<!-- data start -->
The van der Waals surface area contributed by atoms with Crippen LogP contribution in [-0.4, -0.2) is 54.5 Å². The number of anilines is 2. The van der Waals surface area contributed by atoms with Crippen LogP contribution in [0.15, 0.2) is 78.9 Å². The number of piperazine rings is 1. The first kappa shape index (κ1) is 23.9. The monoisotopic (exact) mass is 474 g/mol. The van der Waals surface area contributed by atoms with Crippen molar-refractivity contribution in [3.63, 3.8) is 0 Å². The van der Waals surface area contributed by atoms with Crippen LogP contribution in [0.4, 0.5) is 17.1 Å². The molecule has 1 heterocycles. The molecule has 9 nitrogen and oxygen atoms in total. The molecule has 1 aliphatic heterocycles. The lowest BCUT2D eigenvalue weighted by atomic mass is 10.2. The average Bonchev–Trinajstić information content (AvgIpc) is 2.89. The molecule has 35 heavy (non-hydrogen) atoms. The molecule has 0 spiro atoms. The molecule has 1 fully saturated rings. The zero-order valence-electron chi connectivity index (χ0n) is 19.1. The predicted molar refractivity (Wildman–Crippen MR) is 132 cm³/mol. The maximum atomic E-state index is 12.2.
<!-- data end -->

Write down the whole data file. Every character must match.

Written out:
The van der Waals surface area contributed by atoms with Crippen LogP contribution in [-0.4, -0.2) is 54.5 Å². The number of anilines is 2. The van der Waals surface area contributed by atoms with Crippen LogP contribution in [0.15, 0.2) is 78.9 Å². The number of piperazine rings is 1. The first kappa shape index (κ1) is 23.9. The monoisotopic (exact) mass is 474 g/mol. The van der Waals surface area contributed by atoms with Crippen molar-refractivity contribution in [3.63, 3.8) is 0 Å². The van der Waals surface area contributed by atoms with Crippen LogP contribution in [0.4, 0.5) is 17.1 Å². The molecule has 1 heterocycles. The molecule has 9 nitrogen and oxygen atoms in total. The molecule has 1 aliphatic heterocycles. The lowest BCUT2D eigenvalue weighted by atomic mass is 10.2. The average Bonchev–Trinajstić information content (AvgIpc) is 2.89. The molecule has 35 heavy (non-hydrogen) atoms. The molecule has 0 spiro atoms. The molecule has 1 fully saturated rings. The zero-order valence-electron chi connectivity index (χ0n) is 19.1. The predicted molar refractivity (Wildman–Crippen MR) is 132 cm³/mol. The maximum atomic E-state index is 12.2.